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Project management is not the center of the IT universe

The Meta Group recently reported that 48% of the work performed by an IT department consists of projects. Since IT is more integrated into the rest of the business than it was 10 or even five years ago, that integration requires more maintenance and troubleshooting than large-scale projects to support managers and executives who craft high-level strategy and, ultimately, improve shareholder value.

Project management is not an overriding IT management approach. Although it is an important tactic that enables...

an IT organization to carry out effective IT business management strategy, it does not offer a complete perspective of the department and the strategic corporate objectives it supports.

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Effective IT/business alignment demands a more holistic IT management. In order to improve IT's contribution to business value, CIOs need to take a broad IT-management approach. While project management narrows in on timelines and dollar amounts of individual technology projects, it does not provide a broader perspective that considers corporate performance such as profitability, shareholder value and customer service. Achieving a business-focused organization requires a governance structure and tools that enable the holistic management of the IT operation.

IT departments must adopt internal customers, not projects, as their central focus. Project management is a tactic that centers on projects, not customers; but improving IT's contribution to business value requires a firm focus on "internal customers." Leading CIOs place their internal customers at the center of their universe, just as any business person would. They replace user in their staff's vocabulary with customer and invite those internal customers to regular strategy sessions. When customers occupy the center of the CIO's universe, the odds of successfully running IT as a business soar.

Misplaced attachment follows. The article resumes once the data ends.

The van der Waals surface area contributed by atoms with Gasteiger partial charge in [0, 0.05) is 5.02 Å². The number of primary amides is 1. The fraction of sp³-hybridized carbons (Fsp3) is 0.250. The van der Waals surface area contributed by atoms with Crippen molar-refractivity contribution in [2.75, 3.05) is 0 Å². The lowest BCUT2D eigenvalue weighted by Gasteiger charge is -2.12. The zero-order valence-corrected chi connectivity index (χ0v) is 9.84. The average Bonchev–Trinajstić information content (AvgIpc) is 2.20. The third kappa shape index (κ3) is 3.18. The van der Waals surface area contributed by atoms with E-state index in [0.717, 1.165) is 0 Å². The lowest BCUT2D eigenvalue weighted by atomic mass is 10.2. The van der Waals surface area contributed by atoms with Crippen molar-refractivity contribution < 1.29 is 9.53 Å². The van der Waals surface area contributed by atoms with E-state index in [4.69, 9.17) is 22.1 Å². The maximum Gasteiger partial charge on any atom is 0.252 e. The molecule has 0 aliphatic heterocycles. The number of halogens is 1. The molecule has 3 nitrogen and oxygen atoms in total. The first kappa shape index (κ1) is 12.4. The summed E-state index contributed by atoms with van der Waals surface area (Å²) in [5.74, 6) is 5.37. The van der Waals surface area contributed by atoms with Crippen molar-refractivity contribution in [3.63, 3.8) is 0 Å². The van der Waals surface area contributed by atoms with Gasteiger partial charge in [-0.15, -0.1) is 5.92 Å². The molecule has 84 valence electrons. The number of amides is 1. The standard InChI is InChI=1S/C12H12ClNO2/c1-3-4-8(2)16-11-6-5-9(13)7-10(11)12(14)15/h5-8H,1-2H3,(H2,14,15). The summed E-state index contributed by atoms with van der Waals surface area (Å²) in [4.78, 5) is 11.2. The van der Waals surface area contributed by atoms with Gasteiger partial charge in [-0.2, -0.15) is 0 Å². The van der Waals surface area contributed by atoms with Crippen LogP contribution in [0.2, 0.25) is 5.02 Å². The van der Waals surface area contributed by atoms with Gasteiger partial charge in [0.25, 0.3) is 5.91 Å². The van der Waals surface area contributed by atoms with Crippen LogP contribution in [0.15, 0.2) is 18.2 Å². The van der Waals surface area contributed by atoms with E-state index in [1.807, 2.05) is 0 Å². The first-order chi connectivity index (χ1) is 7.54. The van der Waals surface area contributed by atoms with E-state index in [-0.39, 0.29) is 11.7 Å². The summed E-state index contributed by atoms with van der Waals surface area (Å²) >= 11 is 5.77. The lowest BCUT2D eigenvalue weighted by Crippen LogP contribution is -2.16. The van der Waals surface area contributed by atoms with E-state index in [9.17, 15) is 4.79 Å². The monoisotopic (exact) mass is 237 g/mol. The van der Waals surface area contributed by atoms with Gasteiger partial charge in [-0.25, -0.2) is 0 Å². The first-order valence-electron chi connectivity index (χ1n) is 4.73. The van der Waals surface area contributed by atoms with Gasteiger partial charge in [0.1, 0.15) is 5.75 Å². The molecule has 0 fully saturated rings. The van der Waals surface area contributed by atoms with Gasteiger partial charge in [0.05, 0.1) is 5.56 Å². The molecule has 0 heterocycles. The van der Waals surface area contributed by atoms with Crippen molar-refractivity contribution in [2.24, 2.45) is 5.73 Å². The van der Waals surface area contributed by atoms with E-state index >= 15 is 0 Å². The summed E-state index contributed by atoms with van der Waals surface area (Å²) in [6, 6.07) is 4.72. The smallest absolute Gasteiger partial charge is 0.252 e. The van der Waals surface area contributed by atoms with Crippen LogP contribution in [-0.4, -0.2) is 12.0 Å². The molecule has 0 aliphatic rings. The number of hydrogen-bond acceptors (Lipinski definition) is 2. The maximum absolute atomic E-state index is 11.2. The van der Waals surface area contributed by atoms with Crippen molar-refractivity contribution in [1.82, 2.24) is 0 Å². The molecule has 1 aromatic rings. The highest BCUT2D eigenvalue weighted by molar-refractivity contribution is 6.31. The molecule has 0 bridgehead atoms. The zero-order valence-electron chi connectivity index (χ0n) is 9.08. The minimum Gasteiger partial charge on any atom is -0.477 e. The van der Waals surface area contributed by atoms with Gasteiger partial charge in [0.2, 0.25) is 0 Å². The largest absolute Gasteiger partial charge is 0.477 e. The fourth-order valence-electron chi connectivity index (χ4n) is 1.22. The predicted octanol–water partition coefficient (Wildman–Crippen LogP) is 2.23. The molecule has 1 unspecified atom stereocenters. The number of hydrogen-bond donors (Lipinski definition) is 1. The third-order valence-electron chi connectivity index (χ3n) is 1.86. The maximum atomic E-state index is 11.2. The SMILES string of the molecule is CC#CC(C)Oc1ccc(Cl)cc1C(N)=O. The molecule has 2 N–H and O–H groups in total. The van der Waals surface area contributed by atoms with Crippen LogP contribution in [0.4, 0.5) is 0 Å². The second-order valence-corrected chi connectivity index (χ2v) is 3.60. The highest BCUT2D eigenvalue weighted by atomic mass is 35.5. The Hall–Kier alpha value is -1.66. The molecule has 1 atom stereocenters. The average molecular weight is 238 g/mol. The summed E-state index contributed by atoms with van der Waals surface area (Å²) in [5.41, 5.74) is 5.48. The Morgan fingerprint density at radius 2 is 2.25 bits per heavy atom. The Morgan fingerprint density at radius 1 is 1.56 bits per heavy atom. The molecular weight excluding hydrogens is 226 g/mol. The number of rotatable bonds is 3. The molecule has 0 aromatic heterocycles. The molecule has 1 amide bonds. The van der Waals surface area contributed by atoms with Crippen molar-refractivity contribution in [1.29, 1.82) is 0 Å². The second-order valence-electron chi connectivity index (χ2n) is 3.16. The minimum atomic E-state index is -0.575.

If the entire portfolio of an IT department's work is to be managed in a balanced way, CIOs must maintain visibility into, account for and manage the contribution of all areas of IT work and their value for the organization, not just projects. This covers the management of customers, business processes, financial performance, nonproject and project work. Achieving that balance requires attention to related disciplines, including resource management, change management, issues and requests, knowledge management, program management, project accounting and financial management.

Chuck Tatham is vice president of marketing and business development at Changepoint Corp., an IT services company in Richmond Hill, Ontario.

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